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Let's explore the system.


In this section, we'll learn the basics of moving around the system. Many tasks rely on being able to get to, or reference the correct location in the system. As such, this stuff really forms the foundation of being able to work effectively in Linux. Make sure you understand it well.

So where are we?

The first command we are going to learn is pwd which stands for Print Working Directory. (You'll find that a lof of commands in linux are named as an abbreviation of a word or words describing them. This makes it easier to remember them.) The command does just that. It tells you what your current or present working directory is. Give it a try now.

  1. pwd
  2. /home/ryan

A lot of commands on the terminal will rely on you being in the right location. As you're moving around, it can be easy to lose track of where you are at. Make use of this command often so as to remind yourself where you presently are.

What's in Our Current Location?

It's one thing to know where we are. Next we'll want to know what is there. The command for this task is ls. It's short for list. Let's give it a go.

  1. ls
  2. bin Documents public_html

Whereas pwd is just run by itself with no arguments, ls is a little more powerful. We have run it here with no arguments in which case it will just do a plain listing of our current location. We can do more with ls however. Below is an outline of it's usage:

ls [options] [location]

In the above example, the square brackets ( [ ] ) mean that those items are optional, we may run the command with or without them. In the terminal below I have run ls in a few different ways to demonstrate.

  1. ls
  2. bin Documents public_html
  3. ls -l
  4. total 3
  5. drwxr-xr-x  2 ryan users 4096 Mar 23 13:34 bin
  6. drwxr-xr-x 18 ryan users 4096 Feb 17 09:12 Documents
  7. drwxr-xr-x  2 ryan users 4096 May 05 17:25 public_html
  8. ls /etc
  9. a2ps.cfg aliases alsa.d cups fonts my.conf systemd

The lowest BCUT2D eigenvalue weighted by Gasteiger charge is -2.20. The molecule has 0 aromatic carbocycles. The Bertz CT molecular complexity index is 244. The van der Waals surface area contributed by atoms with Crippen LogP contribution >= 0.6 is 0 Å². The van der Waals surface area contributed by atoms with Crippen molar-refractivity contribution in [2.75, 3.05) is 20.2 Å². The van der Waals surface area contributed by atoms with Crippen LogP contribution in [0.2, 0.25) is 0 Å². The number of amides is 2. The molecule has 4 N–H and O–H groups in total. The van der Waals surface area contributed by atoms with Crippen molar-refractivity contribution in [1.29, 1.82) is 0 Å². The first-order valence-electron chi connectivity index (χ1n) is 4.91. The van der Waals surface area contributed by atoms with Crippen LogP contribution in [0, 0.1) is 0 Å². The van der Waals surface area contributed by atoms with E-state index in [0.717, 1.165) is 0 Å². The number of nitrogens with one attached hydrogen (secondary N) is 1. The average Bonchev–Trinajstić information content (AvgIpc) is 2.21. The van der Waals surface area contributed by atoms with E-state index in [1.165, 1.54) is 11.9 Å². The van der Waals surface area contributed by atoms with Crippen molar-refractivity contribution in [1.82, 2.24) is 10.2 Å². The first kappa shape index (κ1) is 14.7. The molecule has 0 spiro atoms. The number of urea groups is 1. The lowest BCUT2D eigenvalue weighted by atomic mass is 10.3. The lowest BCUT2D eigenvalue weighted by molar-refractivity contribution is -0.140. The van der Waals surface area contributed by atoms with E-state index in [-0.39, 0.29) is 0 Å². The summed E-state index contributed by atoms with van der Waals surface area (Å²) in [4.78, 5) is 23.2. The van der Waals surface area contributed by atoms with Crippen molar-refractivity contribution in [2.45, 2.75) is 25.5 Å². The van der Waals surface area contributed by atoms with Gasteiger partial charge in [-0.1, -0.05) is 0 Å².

10. ...
  11. ls -l /etc
  12. total 3
  13. -rwxr-xr-x  2 root root 123 Mar 23 13:34 a2ps.cfg
  14. -rwxr-xr-x 18 root root 78 Feb 17 09:12 aliases
  15. drwxr-xr-x  2 ryan users 4096 May 05 17:25 alsa.d
  16. ...

Let's break it down:

  • Line 1 - We ran ls in it's most basic form. It listed the contents of our current directory.
  • Line 4 - We ran ls with a single command line option ( -l ) which indicates we are going to do a long listing. A long listing has the following:
    • First character indicates whether it is a normal file ( - ) or directory ( d )
    • Next 9 characters are permissions for the file or directory (we'll learn more about them in section 6).
    • The next file is the number of blocks (don't worry too much about this).
    • The next field is the owner of the file or directory (ryan in this case).
    • The next field is the group the file or directory belongs to (users in this case).
    • Following this is the file size.
    • Next up is the file modification time.
    • Finally we have the actual name of the file or directory.
  • Line 10 - We ran ls with a command line argument ( /etc ). When we do this it tells ls not to list our current directory but instead to list that directories contents.
  • Line 13 - We ran ls with both a command line option and argument. As such it did a long listing of the directory /etc.
  • Lines 12 and 18 just indicate that I have cut out some of the commands normal output for brevities sake. When you run the commands you will see a longer listing of files and directories.